Go Short The EURUSD Ahead Of Jackson Hole

Includes: FXE
by: Sean Bellamy McNulty

Quantitative Easing Two -- aka, 'QE2' -- was announced a year ago at the Jackson Hole Summit, and given recent statements from the Fed, the market is anticipating a repeat this year. A timetable of QEs to date follows:

There are entire segments of CNBC dedicated to deciphering what the Fed is signaling with its statements. The challenge is removing the subjectivity of the interpretation and developing a scientific approach or, at the very least, an approach that is falsifiable.

I have yet to develop a method, but I do find that so-called word clouds can assist in identifying trends in the Fed's musings. Below I've created two such clouds of FOMC statements leading up to the Jackson Hole Summit in 2010 and this year.

Fed 2012 Statements (January -- August, 5 Statements Total)

Fed 2010 Statements (January -- September, 7 Statements Total)

Enter 'Mandate'

There are a number of informative shifts in rhetoric from 2010 to 2012. "Mandate" enters the picture in 2012, which is nowhere to be seen in 2010. This likely refers to the stubbornly high unemployment, which the Fed is responsible for under its duel mandate. "Recovery" sees fewer repetitions as well. Apparently the recovery is not invisible in the Fed's eyes, but it is fading. The Fed also "anticipates" more in 2012, where "likely" was the order of the day in 2010.

The increased discussion of the Fed's mandate has been in the context of falling inflation, best illustrated by the MIT Billion Prices Project (BPP). The BPP uses online prices to research whether prices are rising or falling on a daily basis. It excludes services, as they are difficult to find priced online, but still has an excellent correlation with reported CPI. On an annual basis, both the CPI and the BPP has shown inflation falling since July 25, roughly coinciding with the end of QE2.

EUR/USD, Post Jackson Hole

Given the inflation situation and the increase in rhetoric regarding the Fed's mandate, I'm expecting an announcement of QE3 this Friday. Where my thoughts differ from other commentators is the price action on the EUR/USD, post announcement.

In theory, QE3 should equate to a weaker dollar and, therefore, a rally in the EUR/USD. This can be due to an unsterilized QE program that simply prints money increasing the USD supply relative to EUR, or due to investors moving money out of U.S. Treasurys and into equity markets around the world, selling USD and buying foreign currencies in the process. In practice, the past two easings have seen differing price action:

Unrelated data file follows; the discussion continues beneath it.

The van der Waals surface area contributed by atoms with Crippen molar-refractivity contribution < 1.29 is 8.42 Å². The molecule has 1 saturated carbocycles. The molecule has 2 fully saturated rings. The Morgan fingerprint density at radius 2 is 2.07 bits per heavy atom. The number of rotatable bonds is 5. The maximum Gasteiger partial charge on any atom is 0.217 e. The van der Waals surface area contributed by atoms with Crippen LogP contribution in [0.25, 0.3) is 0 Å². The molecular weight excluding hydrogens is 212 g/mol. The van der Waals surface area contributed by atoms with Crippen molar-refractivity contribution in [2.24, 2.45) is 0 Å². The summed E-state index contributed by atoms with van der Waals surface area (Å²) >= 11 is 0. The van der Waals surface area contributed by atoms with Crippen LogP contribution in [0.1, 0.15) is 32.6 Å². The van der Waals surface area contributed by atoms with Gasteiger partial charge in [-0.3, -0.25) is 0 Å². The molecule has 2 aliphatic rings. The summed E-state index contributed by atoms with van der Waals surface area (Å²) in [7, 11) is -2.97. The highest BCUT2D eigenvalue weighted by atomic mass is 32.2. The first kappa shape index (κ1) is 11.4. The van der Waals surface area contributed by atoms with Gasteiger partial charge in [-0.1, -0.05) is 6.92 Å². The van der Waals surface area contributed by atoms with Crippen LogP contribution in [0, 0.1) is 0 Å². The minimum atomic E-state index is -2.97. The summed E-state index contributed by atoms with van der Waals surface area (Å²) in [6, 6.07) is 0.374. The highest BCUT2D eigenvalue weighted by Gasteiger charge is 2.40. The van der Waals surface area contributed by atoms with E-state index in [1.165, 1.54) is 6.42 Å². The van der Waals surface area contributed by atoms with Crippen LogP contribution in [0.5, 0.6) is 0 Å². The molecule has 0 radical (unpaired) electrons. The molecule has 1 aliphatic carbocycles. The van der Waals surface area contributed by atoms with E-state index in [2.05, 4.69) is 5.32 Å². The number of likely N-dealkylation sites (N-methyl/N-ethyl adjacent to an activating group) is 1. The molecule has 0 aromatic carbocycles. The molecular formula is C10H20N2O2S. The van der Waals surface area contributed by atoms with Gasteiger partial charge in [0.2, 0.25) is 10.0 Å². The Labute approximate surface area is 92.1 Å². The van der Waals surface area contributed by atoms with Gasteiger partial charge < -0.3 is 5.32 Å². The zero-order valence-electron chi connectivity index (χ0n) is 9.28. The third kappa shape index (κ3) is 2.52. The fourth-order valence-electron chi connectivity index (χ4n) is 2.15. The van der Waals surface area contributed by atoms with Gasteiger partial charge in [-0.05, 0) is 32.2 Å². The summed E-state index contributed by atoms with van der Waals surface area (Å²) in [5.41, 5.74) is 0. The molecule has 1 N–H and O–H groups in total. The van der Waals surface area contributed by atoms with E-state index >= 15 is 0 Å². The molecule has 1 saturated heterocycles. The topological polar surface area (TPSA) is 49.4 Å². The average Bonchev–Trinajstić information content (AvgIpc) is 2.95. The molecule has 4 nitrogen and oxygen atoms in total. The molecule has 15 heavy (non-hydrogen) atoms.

Notice that after the QE1 announcement the EUR/USD rallied, whereas post QE2 the EUR/USD fell. That fall came despite a rise in the equity markets, decoupling from the "risk on" nature of the EUR. Interestingly, the EUR/USD rallied prior to the announcement, likely on the rumor. There was a substantial rally in the EUR after the fall, but keep in mind this is a weekly chart, thus the rally took place four months after the selloff. If you entered a long prior to QE2, you waited eight months to get back to even.

The Net Non-Commercial Commitment of Traders Positions leading up to Jackson Hole is also telling. On June 5 of this year, speculators were short 214,000 contracts worth 125,000 EUR each, or 26.75 billion EUR. As of last Tuesday, traders were short 124,000 contracts worth 125,000 EUR each or 15.5 billion EUR. What has the euro done in that time? Gone from 1.2529 to 1.2348, it has actually fallen in value as over 10 billion EUR short positions were closed by speculators.

Given the situation in Europe hasn't materially changed since June, I doubt these speculators have changed their view and walked away from the trade. Rather, I suspect profit taking was the dominant reason for the selloff and at the first opportunity I suspect they'll put the position back on, all 10 billion EUR of it.

In fact, it is probable that more money is on the sidelines now, as the most recent Tuesday's Commitment of Traders won't be released until this Friday (on the chart above, the EUR/USD is at 1.2348). The yellow line is now higher and the speculative positions lower.

In closing, I agree that there will be an easing announcement at Jackson Hole this Friday, but I expect the aftermath to be a EUR/USD sell-off. As with QE2, the upward leg of the move has been priced in prior to Jackson Hole and the sidelines are awash with cash seeking to go short. Look for an announcement from 'the Bernanke' this Friday followed by the continuation of the downtrend and demise of the EUR.

Disclosure: I am short FXE. I wrote this article myself, and it expresses my own opinions. I am not receiving compensation for it. I have no business relationship with any company whose stock is mentioned in this article.

Additional disclosure: I am short the Euro in the cash FOREX market, not via the ETF.